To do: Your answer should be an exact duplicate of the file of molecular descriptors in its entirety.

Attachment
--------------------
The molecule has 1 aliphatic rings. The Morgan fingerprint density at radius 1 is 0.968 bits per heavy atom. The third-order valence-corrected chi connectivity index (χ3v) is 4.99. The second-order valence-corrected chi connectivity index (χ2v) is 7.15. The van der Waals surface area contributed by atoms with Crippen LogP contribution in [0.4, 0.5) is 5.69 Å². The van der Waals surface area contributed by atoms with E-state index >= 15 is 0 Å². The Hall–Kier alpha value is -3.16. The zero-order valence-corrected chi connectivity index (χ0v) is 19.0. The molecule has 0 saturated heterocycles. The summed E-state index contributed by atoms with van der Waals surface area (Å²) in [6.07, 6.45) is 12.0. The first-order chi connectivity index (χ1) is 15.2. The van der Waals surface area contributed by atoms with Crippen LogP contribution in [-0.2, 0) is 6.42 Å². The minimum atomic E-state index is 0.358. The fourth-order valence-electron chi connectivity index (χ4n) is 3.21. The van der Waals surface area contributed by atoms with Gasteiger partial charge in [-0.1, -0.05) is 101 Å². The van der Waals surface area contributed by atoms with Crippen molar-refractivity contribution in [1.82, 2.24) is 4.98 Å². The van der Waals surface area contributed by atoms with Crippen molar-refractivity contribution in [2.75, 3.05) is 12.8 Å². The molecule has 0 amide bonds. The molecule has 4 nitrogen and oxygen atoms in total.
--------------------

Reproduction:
The molecule has 1 aliphatic rings. The Morgan fingerprint density at radius 1 is 0.968 bits per heavy atom. The third-order valence-corrected chi connectivity index (χ3v) is 4.99. The second-order valence-corrected chi connectivity index (χ2v) is 7.15. The van der Waals surface area contributed by atoms with Crippen LogP contribution in [0.4, 0.5) is 5.69 Å². The van der Waals surface area contributed by atoms with E-state index >= 15 is 0 Å². The Hall–Kier alpha value is -3.16. The zero-order valence-corrected chi connectivity index (χ0v) is 19.0. The molecule has 0 saturated heterocycles. The summed E-state index contributed by atoms with van der Waals surface area (Å²) in [6.07, 6.45) is 12.0. The first-order chi connectivity index (χ1) is 15.2. The van der Waals surface area contributed by atoms with Crippen LogP contribution in [-0.2, 0) is 6.42 Å². The minimum atomic E-state index is 0.358. The fourth-order valence-electron chi connectivity index (χ4n) is 3.21. The van der Waals surface area contributed by atoms with Gasteiger partial charge in [-0.1, -0.05) is 101 Å². The van der Waals surface area contributed by atoms with Crippen molar-refractivity contribution in [1.82, 2.24) is 4.98 Å². The van der Waals surface area contributed by atoms with Crippen molar-refractivity contribution in [2.75, 3.05) is 12.8 Å². The molecule has 0 amide bonds. The molecule has 4 nitrogen and oxygen atoms in total.